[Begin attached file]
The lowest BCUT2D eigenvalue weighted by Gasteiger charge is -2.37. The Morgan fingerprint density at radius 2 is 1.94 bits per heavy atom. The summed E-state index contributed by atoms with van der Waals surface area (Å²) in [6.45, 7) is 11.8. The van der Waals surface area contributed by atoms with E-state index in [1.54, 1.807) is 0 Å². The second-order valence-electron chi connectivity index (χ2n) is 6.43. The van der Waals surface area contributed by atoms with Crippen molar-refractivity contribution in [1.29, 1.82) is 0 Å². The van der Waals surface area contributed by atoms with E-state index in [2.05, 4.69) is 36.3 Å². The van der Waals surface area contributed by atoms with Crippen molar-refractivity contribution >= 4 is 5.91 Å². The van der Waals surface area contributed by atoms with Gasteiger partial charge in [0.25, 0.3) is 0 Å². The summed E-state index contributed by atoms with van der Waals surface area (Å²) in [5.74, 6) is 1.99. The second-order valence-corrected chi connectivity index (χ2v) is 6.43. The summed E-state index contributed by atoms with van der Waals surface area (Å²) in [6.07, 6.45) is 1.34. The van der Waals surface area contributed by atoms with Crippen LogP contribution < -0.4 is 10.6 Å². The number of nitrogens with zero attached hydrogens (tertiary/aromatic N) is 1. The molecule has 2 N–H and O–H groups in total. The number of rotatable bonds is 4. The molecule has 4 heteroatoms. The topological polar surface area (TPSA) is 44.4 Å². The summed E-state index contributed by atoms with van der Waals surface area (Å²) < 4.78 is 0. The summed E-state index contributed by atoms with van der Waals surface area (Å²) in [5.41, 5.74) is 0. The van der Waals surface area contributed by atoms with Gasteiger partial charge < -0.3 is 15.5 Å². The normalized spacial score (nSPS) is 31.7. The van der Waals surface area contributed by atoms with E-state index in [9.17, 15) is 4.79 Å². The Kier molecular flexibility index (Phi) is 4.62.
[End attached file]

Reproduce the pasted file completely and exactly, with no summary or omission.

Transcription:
The lowest BCUT2D eigenvalue weighted by Gasteiger charge is -2.37. The Morgan fingerprint density at radius 2 is 1.94 bits per heavy atom. The summed E-state index contributed by atoms with van der Waals surface area (Å²) in [6.45, 7) is 11.8. The van der Waals surface area contributed by atoms with E-state index in [1.54, 1.807) is 0 Å². The second-order valence-electron chi connectivity index (χ2n) is 6.43. The van der Waals surface area contributed by atoms with Crippen molar-refractivity contribution in [1.29, 1.82) is 0 Å². The van der Waals surface area contributed by atoms with E-state index in [2.05, 4.69) is 36.3 Å². The van der Waals surface area contributed by atoms with Crippen molar-refractivity contribution >= 4 is 5.91 Å². The van der Waals surface area contributed by atoms with Gasteiger partial charge in [0.25, 0.3) is 0 Å². The summed E-state index contributed by atoms with van der Waals surface area (Å²) in [5.74, 6) is 1.99. The second-order valence-corrected chi connectivity index (χ2v) is 6.43. The summed E-state index contributed by atoms with van der Waals surface area (Å²) in [6.07, 6.45) is 1.34. The van der Waals surface area contributed by atoms with Crippen LogP contribution < -0.4 is 10.6 Å². The number of nitrogens with zero attached hydrogens (tertiary/aromatic N) is 1. The molecule has 2 N–H and O–H groups in total. The number of rotatable bonds is 4. The molecule has 4 heteroatoms. The topological polar surface area (TPSA) is 44.4 Å². The summed E-state index contributed by atoms with van der Waals surface area (Å²) < 4.78 is 0. The summed E-state index contributed by atoms with van der Waals surface area (Å²) in [5.41, 5.74) is 0. The van der Waals surface area contributed by atoms with Gasteiger partial charge < -0.3 is 15.5 Å². The normalized spacial score (nSPS) is 31.7. The van der Waals surface area contributed by atoms with E-state index in [9.17, 15) is 4.79 Å². The Kier molecular flexibility index (Phi) is 4.62.